Sports Illustrated’s Jon Heyman took an interesting approach to next year’s crop of elite free agents—Albert Pujols, Jose Reyes, and Prince Fielder—he polled a handful of agents and asked what price each player would go for. What he found wasn’t terribly surprising, if you follow these things closely. They predicted Pujols would go for the most, probably over $200 million, followed by Fielder and Reyes.
Pujols, despite the prevalence of Poo-Holes shirts in Wrigleyville, has been talked about as a potential target for the Cubs. But why not Fielder? Consider the numbers. Here are their averaged stats for the past four years (AVG/R/H/HR/OPS), including this year:
But also consider the following. First, Pujols is 31; Fielder is 27. Broadly speaking, ages 26-28 are when players enter their prime years. Pujols is something of an exception, having basically had his prime from the day he entered the major leagues at 21, though he did improve slightly, insofar as such a thing is possible, at age 26. (You could argue that his age 23 year was his best: most hits, doubles, total bases, and highest on-base percentage.) At 29, he led the majors in runs, home runs, on-base percentage, slugging, and total bases.
Meanwhile, a lot of good players fall off after age 33. As Bill James put it: “The human body is like bread that won’t stop baking. Age 33 is about the age at which you KNOW the bread is getting over-done and you wish that you could turn off the oven, but you just can’t.” Or, Tristan Cockcroft: “it’s clear a player’s prime runs about six or seven years, from ages 26 through 32.” And if you go back through the league leaders in wins over replacement player over the past couple decades, you’ll find that plenty of hitters of all kinds were outstanding from ages 30-33: Kirk Gibson, Mike Schmidt, Wade Boggs, Ichiro Suzuki, Ricky Henderson, Jose Bautista.
Above 33? Barry Bonds (cough).
If you look at OPS, or on-base percentage plus slugging, time is a little bit better for hitters. Chipper Jones was great through age 36, as was Manny Ramirez and Mark McGwire. Derek Jeter, at a more wearying position, rebounded for a good age-35 year, but has declined since.
If the Cubs sign Pujols, they get the best hitter in baseball and one of the best fielders at his position, for the remainder of his prime. And since Pujols is a truly great hitter at a relatively forgiving position, his prime could last longer: 35? 36? Plus they get the best draw in baseball, which can’t be discounted for a team that’s worried about attendance. But they would also pay more, and would likely be locked into his contract until even the great Pujols fades. Not to mention the realistic possibility that the Cubs are a couple years out from contention.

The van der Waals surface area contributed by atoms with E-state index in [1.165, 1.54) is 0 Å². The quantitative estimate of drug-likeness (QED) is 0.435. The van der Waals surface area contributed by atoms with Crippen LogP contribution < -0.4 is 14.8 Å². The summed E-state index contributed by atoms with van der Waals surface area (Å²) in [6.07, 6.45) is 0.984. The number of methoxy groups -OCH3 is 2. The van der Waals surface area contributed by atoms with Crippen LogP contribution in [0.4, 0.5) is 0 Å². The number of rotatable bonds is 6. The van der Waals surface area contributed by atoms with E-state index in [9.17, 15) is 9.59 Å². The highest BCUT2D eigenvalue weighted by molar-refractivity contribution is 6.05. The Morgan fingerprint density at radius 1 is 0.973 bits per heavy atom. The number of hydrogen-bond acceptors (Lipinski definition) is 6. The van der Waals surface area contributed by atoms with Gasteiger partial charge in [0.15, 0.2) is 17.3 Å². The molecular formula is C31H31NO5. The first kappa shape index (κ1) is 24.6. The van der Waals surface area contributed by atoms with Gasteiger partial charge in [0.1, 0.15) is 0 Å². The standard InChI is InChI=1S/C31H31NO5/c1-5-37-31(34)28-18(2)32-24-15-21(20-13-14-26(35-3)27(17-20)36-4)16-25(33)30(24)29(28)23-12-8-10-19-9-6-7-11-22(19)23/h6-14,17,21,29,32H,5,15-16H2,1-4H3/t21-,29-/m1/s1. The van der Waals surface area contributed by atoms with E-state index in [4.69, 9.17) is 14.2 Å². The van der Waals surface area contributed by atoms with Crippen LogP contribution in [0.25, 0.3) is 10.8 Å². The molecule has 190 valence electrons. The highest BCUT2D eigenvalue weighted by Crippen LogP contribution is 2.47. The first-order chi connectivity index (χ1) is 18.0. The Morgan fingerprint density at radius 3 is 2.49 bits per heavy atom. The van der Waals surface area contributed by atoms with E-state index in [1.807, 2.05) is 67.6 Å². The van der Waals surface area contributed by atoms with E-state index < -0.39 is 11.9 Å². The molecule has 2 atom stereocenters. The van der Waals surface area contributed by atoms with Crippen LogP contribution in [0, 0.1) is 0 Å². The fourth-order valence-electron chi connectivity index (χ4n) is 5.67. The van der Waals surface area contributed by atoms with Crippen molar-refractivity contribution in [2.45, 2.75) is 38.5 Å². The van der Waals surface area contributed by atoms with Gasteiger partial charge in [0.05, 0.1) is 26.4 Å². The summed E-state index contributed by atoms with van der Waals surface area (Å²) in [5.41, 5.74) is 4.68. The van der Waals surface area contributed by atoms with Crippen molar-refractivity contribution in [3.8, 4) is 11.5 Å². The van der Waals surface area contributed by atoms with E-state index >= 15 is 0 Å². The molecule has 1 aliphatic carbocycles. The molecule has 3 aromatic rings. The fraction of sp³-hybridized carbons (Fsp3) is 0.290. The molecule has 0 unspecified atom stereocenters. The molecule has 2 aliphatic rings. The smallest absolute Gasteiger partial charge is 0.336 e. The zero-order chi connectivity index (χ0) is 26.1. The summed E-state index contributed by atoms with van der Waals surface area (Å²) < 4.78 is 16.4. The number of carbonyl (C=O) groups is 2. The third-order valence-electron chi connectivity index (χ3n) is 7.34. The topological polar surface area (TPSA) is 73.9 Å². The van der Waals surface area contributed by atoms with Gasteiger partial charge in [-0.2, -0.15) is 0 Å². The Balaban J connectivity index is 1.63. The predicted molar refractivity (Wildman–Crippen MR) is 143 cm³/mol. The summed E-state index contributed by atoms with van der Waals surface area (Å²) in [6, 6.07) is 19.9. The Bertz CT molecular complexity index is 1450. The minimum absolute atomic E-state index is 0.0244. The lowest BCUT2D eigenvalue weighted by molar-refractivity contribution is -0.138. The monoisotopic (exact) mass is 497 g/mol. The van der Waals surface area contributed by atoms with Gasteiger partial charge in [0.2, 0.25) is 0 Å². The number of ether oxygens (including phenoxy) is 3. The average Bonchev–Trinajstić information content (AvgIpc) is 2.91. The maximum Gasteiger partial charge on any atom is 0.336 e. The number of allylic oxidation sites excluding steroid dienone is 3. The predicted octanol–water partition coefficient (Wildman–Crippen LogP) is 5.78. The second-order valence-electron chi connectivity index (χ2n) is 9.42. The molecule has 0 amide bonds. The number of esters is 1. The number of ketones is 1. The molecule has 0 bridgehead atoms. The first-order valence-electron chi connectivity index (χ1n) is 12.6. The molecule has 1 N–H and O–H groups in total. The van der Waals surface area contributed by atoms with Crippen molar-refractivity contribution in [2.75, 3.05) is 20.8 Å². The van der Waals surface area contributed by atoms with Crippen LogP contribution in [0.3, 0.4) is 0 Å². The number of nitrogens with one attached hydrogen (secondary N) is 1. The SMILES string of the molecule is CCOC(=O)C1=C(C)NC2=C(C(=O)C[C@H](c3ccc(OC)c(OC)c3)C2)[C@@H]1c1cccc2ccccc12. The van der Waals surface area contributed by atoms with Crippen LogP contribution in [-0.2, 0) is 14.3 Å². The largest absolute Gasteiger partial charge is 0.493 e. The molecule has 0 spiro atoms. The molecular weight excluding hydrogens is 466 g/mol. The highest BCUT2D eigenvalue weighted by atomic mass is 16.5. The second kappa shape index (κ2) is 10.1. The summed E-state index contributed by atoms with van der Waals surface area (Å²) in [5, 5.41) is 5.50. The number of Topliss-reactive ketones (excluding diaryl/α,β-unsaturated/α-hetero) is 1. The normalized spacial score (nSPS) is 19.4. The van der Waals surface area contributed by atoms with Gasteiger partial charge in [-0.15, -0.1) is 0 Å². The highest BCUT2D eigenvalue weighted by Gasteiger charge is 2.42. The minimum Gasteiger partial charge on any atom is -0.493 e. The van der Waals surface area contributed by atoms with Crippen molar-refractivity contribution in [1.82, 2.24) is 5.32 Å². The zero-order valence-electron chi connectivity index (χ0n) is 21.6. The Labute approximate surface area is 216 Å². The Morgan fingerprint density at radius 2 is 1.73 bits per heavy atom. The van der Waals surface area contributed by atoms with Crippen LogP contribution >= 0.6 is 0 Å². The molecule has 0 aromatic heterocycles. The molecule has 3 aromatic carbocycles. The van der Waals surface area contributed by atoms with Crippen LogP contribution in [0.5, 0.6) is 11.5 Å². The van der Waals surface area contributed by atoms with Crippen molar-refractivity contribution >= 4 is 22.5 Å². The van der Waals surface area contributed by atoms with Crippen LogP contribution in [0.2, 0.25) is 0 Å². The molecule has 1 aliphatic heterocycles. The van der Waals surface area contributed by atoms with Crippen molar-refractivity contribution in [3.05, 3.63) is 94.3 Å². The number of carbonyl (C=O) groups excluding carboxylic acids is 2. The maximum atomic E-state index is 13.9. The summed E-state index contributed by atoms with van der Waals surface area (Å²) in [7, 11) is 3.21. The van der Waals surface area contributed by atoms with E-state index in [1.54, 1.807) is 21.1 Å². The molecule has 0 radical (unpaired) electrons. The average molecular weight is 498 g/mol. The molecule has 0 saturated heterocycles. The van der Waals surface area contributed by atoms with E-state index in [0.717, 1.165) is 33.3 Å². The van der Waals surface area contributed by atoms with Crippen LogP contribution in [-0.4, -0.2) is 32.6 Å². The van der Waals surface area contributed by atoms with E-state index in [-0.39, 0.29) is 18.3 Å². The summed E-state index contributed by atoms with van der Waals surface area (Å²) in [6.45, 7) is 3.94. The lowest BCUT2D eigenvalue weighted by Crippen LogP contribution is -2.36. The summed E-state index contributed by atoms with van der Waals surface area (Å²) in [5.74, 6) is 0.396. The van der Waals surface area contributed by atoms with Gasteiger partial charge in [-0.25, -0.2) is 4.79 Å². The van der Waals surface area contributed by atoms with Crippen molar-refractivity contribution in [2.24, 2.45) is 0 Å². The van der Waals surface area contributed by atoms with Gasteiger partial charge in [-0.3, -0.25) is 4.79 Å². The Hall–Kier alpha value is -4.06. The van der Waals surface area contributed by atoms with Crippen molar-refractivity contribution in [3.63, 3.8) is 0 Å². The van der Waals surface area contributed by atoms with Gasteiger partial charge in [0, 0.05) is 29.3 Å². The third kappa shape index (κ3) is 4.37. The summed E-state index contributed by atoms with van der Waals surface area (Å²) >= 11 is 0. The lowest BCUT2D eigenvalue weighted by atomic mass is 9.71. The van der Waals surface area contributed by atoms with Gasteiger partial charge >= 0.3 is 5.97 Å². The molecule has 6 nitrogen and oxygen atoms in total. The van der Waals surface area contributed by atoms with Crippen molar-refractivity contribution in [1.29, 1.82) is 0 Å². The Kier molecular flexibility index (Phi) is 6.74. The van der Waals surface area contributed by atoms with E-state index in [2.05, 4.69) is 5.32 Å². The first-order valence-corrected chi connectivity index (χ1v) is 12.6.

Meanwhile, Fielder would probably save them several million dollars a year, money that could be put towards the Cubs’ greatest need, pitching. Last week they had the worst run differential in baseball—it’s improved since, now they’re only third-worst—mostly due to their horrific pitching. As of today they have the worst ERA and worst WHIP (walks+hits/innings pitched) in baseball, and have given up the most walks of any team.
One secret culprit for their walks: Jeff Samardzija, who’s walked an amazing 31 batters in 42 innings. The least innings of anyone who’s walked 32? Zach Britton, 93 innings. Samardzija has an ERA/WHIP of 4.25/1.49 despite an opponents’ batting average of .204, which is lower than Carlos Marmol’s. The list of likely available pitching free agents isn’t great—Edwin Jackson? Anyone?—but the Cubs need pitching depth as much as they need talent, and they could lose Matt Garza, arguably their only effective starter, or Carlos Zambrano, their only other semi-effective starter.
If anything, I’d be more excited for 2013, when a pile of good young to youngish arms may come on the market: Zach Grienke, Matt Cain, Cole Hamels, Jered Weaver, Anibal Sanchez, and Dan Haren, not to mention some good middle-of-the-rotation starters like Scott Baker, Kyle Lohse, and Shaun Marcum.
Photograph: Chicago TribuneEdit Module